“You cannot recover from something like a natural disaster if your schools are taken from you,” Rose says. “Over time we’ve lost our hospital, our armory. We were tired of losing things.”
From Richwood we cross the county line and make toward Fayetteville. The town is seeing a bit of a tourism boom due to the adjacent New River Gorge National Park, the country’s newest national park signed into law by President Donald Trump in 2020. We ride over what once was the longest single arch bridge in the world, now trailing four in China. Nine hundred feet above the New River, we look down on the dense trees, competing for space and sunlight as the Appalachian spring turns to summer.
Dinner is at the home of Dina Hornbaker, a musician and activist who now works in solar energy. Around the table are also Katey Lauer, a community organizer, and Crystal Good, the independent publisher of West Virginia’s only black media publication, Black By God. Hornbaker has taken some mushrooms from her garden and made a risotto, and Lauer has spun a salad out of homegrown kale and beets. All three women appear in King Coal and are working across disciplines to help reshape Appalachia’s self-conception.
“What the Trump election really showed was that coal is our identity,” says Good. “And when you take away someone’s identity and you don’t have anything to replace it with you are creating panic and chaos. So if we are not a coal miner, who are we?”
“One piece of the story that gets missed about mining identity, and the film plays with this,” says Lauer, is that “it used to be that the primary identity around mining was the union. ‘I’m a union member. I’m a union man. We’re a union family.’ And [coal baron] Don Blankenship and company had a deliberate strategy to break the unions that involved an awareness that identity mattered.”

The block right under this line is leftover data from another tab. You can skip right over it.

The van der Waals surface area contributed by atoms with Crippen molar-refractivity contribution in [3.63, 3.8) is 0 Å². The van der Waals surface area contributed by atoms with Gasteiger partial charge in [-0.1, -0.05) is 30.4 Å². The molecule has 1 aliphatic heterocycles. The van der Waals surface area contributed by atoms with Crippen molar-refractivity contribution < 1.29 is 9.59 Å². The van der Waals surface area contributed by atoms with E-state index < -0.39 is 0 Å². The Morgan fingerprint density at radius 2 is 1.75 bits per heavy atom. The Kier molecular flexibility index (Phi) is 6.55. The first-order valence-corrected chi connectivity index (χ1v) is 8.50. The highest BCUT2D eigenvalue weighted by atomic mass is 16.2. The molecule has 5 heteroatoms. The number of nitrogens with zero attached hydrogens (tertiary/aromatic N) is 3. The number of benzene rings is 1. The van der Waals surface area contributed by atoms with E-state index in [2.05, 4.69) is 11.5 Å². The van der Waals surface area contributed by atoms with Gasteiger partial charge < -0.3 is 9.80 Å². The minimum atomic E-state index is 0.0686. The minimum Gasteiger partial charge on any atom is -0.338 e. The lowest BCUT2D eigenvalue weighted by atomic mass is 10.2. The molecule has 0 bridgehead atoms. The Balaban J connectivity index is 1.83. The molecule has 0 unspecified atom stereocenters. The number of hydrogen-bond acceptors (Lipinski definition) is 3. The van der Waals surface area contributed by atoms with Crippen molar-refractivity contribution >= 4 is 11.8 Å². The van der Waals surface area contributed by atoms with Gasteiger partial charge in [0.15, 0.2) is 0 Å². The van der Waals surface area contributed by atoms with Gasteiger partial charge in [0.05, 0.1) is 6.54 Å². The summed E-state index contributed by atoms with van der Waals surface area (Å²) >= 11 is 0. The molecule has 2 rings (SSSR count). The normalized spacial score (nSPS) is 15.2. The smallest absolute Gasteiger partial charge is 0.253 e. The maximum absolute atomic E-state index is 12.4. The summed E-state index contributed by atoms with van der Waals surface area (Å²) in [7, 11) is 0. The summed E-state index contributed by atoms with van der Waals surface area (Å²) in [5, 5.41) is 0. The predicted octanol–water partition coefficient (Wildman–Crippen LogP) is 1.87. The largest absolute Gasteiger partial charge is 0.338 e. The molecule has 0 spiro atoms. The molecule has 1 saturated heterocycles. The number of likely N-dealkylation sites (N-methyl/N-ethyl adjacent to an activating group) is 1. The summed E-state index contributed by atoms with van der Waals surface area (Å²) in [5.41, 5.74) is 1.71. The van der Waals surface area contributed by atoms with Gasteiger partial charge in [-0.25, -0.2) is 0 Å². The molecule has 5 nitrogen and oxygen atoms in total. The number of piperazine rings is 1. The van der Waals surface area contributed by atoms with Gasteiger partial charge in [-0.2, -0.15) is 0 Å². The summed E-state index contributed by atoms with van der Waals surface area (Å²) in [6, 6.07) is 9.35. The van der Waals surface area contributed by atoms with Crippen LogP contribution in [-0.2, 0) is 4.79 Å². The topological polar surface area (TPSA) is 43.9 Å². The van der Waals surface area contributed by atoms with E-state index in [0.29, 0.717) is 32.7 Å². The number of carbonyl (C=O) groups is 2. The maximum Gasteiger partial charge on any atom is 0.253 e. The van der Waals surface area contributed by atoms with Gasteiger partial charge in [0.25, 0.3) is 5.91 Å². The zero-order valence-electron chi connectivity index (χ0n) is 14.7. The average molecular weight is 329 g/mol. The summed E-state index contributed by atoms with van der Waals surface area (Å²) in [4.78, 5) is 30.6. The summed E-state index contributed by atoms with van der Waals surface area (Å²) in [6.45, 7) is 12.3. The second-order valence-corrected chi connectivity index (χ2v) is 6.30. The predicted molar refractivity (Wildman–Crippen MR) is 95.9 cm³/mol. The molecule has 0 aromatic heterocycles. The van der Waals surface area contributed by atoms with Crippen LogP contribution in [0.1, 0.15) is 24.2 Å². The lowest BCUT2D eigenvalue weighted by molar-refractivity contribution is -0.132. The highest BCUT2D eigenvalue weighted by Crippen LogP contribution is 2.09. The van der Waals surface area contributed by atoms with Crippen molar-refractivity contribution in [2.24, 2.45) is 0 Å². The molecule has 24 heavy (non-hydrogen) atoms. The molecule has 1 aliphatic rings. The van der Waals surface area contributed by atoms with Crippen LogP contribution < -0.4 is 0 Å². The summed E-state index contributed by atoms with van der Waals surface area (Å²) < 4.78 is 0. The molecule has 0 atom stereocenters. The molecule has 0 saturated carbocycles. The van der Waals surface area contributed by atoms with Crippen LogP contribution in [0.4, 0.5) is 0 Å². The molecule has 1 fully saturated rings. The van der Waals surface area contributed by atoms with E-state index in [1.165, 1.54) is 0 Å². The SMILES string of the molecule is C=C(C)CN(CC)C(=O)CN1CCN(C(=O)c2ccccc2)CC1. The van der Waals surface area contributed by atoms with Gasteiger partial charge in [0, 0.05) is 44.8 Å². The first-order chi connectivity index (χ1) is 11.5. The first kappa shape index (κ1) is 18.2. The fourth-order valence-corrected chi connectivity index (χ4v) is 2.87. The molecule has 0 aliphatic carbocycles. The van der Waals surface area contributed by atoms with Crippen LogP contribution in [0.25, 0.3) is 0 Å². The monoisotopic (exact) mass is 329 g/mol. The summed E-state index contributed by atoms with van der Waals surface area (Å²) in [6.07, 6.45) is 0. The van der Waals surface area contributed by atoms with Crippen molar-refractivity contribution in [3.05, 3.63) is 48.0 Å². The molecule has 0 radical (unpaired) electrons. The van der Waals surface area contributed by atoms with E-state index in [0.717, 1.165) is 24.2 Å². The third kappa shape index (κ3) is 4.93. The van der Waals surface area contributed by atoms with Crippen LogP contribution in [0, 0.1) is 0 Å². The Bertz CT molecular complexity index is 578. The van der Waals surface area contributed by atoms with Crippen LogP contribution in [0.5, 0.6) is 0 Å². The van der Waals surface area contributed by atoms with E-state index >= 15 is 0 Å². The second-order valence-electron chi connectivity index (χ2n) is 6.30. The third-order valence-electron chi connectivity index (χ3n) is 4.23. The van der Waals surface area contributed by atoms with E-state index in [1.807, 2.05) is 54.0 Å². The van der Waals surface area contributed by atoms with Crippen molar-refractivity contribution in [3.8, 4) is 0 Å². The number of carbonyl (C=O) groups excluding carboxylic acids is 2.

Lauer refers to Friends of Coal, a pro-industry group set up in response to hits the industry was taking from environmental activists in the early aughts. It has since become a ubiquitous catchphrase in Appalachia, used to deter criticism of the coal industry and consolidate the culture around the coal mythos.
“We are not that special,” says Good. “Yes, I am Appalachian and I wear it, but really we are just like any other place in the world that has had an extraction economy. We are not unique. But people have to rally around jobs or identity. So the work with the narrative I am trying to build around black folks in Appalachia is something people can see as part of the greater consciousness of black America, rather than separate from it.”